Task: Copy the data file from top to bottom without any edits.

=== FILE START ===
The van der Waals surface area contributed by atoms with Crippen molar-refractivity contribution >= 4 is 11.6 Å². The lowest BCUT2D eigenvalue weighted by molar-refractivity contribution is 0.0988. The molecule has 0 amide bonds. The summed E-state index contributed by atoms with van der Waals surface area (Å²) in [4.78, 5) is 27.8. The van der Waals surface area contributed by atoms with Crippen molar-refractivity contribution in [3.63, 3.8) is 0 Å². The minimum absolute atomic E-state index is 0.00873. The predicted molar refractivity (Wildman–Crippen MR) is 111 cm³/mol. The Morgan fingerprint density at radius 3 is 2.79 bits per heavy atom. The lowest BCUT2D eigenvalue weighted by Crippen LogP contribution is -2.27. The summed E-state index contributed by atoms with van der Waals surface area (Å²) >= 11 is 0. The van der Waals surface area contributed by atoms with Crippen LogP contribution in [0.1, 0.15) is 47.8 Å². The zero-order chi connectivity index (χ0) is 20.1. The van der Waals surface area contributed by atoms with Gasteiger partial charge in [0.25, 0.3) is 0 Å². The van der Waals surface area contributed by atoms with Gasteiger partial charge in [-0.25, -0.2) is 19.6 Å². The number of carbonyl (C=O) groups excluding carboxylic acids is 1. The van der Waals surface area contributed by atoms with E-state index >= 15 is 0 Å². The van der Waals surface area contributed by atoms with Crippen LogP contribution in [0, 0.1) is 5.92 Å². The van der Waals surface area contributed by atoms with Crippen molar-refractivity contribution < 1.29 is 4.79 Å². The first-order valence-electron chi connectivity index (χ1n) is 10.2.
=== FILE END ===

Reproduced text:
The van der Waals surface area contributed by atoms with Crippen molar-refractivity contribution >= 4 is 11.6 Å². The lowest BCUT2D eigenvalue weighted by molar-refractivity contribution is 0.0988. The molecule has 0 amide bonds. The summed E-state index contributed by atoms with van der Waals surface area (Å²) in [4.78, 5) is 27.8. The van der Waals surface area contributed by atoms with Crippen molar-refractivity contribution in [3.63, 3.8) is 0 Å². The minimum absolute atomic E-state index is 0.00873. The predicted molar refractivity (Wildman–Crippen MR) is 111 cm³/mol. The Morgan fingerprint density at radius 3 is 2.79 bits per heavy atom. The lowest BCUT2D eigenvalue weighted by Crippen LogP contribution is -2.27. The summed E-state index contributed by atoms with van der Waals surface area (Å²) >= 11 is 0. The van der Waals surface area contributed by atoms with Crippen LogP contribution in [0.1, 0.15) is 47.8 Å². The zero-order chi connectivity index (χ0) is 20.1. The van der Waals surface area contributed by atoms with Gasteiger partial charge in [0.25, 0.3) is 0 Å². The van der Waals surface area contributed by atoms with Gasteiger partial charge in [-0.25, -0.2) is 19.6 Å². The number of carbonyl (C=O) groups excluding carboxylic acids is 1. The van der Waals surface area contributed by atoms with E-state index >= 15 is 0 Å². The van der Waals surface area contributed by atoms with Crippen LogP contribution in [0, 0.1) is 5.92 Å². The van der Waals surface area contributed by atoms with Crippen molar-refractivity contribution < 1.29 is 4.79 Å². The first-order valence-electron chi connectivity index (χ1n) is 10.2.